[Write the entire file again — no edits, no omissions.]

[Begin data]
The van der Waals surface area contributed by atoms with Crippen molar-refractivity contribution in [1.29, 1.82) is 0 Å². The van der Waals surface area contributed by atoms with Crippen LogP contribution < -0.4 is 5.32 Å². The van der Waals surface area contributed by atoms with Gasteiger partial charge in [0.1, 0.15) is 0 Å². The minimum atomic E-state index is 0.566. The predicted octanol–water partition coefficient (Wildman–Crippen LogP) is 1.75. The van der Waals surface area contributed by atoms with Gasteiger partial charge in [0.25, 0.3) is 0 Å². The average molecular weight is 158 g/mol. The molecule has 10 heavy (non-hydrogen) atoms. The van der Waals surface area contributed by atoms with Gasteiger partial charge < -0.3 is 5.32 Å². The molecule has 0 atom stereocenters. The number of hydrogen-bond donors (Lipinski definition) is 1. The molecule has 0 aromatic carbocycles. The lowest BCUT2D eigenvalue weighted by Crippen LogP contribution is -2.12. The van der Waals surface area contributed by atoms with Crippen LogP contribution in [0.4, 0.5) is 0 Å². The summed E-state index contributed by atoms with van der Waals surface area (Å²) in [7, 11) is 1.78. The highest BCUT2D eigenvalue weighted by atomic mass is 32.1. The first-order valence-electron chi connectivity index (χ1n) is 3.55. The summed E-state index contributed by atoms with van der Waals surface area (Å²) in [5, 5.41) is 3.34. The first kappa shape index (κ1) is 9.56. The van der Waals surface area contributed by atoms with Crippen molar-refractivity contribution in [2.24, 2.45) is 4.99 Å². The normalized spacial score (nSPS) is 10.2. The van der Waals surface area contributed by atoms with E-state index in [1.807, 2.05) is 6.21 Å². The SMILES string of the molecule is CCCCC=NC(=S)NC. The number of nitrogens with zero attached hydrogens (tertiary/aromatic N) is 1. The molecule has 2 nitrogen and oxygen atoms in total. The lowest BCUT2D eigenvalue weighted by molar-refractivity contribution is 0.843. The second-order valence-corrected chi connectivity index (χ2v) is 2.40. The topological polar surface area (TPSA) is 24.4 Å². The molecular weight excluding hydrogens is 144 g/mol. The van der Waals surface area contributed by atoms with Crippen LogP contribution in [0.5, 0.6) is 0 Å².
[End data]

The van der Waals surface area contributed by atoms with Crippen molar-refractivity contribution in [1.29, 1.82) is 0 Å². The van der Waals surface area contributed by atoms with Crippen LogP contribution < -0.4 is 5.32 Å². The van der Waals surface area contributed by atoms with Gasteiger partial charge in [0.1, 0.15) is 0 Å². The minimum atomic E-state index is 0.566. The predicted octanol–water partition coefficient (Wildman–Crippen LogP) is 1.75. The van der Waals surface area contributed by atoms with Gasteiger partial charge in [0.25, 0.3) is 0 Å². The average molecular weight is 158 g/mol. The molecule has 10 heavy (non-hydrogen) atoms. The van der Waals surface area contributed by atoms with Gasteiger partial charge < -0.3 is 5.32 Å². The molecule has 0 atom stereocenters. The number of hydrogen-bond donors (Lipinski definition) is 1. The molecule has 0 aromatic carbocycles. The lowest BCUT2D eigenvalue weighted by Crippen LogP contribution is -2.12. The van der Waals surface area contributed by atoms with Crippen LogP contribution in [0.4, 0.5) is 0 Å². The summed E-state index contributed by atoms with van der Waals surface area (Å²) in [7, 11) is 1.78. The highest BCUT2D eigenvalue weighted by atomic mass is 32.1. The first-order valence-electron chi connectivity index (χ1n) is 3.55. The summed E-state index contributed by atoms with van der Waals surface area (Å²) in [5, 5.41) is 3.34. The first kappa shape index (κ1) is 9.56. The van der Waals surface area contributed by atoms with Crippen molar-refractivity contribution in [2.24, 2.45) is 4.99 Å². The normalized spacial score (nSPS) is 10.2. The van der Waals surface area contributed by atoms with E-state index in [1.807, 2.05) is 6.21 Å². The SMILES string of the molecule is CCCCC=NC(=S)NC. The number of nitrogens with zero attached hydrogens (tertiary/aromatic N) is 1. The molecule has 2 nitrogen and oxygen atoms in total. The lowest BCUT2D eigenvalue weighted by molar-refractivity contribution is 0.843. The second-order valence-corrected chi connectivity index (χ2v) is 2.40. The topological polar surface area (TPSA) is 24.4 Å². The molecular weight excluding hydrogens is 144 g/mol. The van der Waals surface area contributed by atoms with Crippen LogP contribution in [0.5, 0.6) is 0 Å².